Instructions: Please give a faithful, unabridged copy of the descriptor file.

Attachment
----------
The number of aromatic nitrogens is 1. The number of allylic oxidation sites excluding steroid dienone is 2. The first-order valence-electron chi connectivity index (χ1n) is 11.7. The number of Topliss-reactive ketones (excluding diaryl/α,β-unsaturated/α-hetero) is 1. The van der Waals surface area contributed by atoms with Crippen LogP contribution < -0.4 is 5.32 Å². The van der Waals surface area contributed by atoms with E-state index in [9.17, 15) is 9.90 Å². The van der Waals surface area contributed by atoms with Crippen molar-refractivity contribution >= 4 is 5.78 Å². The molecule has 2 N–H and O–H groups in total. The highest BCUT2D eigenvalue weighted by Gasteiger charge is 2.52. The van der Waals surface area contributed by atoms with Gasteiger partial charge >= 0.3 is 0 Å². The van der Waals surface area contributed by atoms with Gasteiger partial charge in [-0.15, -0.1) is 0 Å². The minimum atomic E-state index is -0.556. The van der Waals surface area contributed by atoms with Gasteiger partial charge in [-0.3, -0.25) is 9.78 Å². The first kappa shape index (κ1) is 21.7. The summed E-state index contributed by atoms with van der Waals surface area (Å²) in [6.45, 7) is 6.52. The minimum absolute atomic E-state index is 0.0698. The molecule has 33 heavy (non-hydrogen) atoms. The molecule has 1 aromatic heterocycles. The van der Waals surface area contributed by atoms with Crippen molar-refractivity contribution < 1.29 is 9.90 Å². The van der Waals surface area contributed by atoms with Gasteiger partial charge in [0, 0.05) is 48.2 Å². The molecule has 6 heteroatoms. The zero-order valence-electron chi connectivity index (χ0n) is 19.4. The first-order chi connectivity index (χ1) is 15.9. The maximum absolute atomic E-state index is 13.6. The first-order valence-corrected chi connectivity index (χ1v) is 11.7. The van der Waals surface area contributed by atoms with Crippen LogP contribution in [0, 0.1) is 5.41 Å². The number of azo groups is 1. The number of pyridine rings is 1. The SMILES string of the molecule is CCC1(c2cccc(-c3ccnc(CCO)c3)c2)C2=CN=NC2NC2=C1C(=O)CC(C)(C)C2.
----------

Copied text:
The number of aromatic nitrogens is 1. The number of allylic oxidation sites excluding steroid dienone is 2. The first-order valence-electron chi connectivity index (χ1n) is 11.7. The number of Topliss-reactive ketones (excluding diaryl/α,β-unsaturated/α-hetero) is 1. The van der Waals surface area contributed by atoms with Crippen LogP contribution < -0.4 is 5.32 Å². The van der Waals surface area contributed by atoms with E-state index in [9.17, 15) is 9.90 Å². The van der Waals surface area contributed by atoms with Crippen molar-refractivity contribution >= 4 is 5.78 Å². The molecule has 2 N–H and O–H groups in total. The highest BCUT2D eigenvalue weighted by Gasteiger charge is 2.52. The van der Waals surface area contributed by atoms with Gasteiger partial charge >= 0.3 is 0 Å². The van der Waals surface area contributed by atoms with Gasteiger partial charge in [-0.15, -0.1) is 0 Å². The minimum atomic E-state index is -0.556. The van der Waals surface area contributed by atoms with Gasteiger partial charge in [-0.3, -0.25) is 9.78 Å². The first kappa shape index (κ1) is 21.7. The summed E-state index contributed by atoms with van der Waals surface area (Å²) in [6.45, 7) is 6.52. The minimum absolute atomic E-state index is 0.0698. The molecule has 33 heavy (non-hydrogen) atoms. The molecule has 1 aromatic heterocycles. The van der Waals surface area contributed by atoms with Crippen molar-refractivity contribution < 1.29 is 9.90 Å². The van der Waals surface area contributed by atoms with Gasteiger partial charge in [0, 0.05) is 48.2 Å². The molecule has 6 heteroatoms. The zero-order valence-electron chi connectivity index (χ0n) is 19.4. The first-order chi connectivity index (χ1) is 15.9. The maximum absolute atomic E-state index is 13.6. The first-order valence-corrected chi connectivity index (χ1v) is 11.7. The van der Waals surface area contributed by atoms with Crippen LogP contribution in [0, 0.1) is 5.41 Å². The number of azo groups is 1. The number of pyridine rings is 1. The SMILES string of the molecule is CCC1(c2cccc(-c3ccnc(CCO)c3)c2)C2=CN=NC2NC2=C1C(=O)CC(C)(C)C2.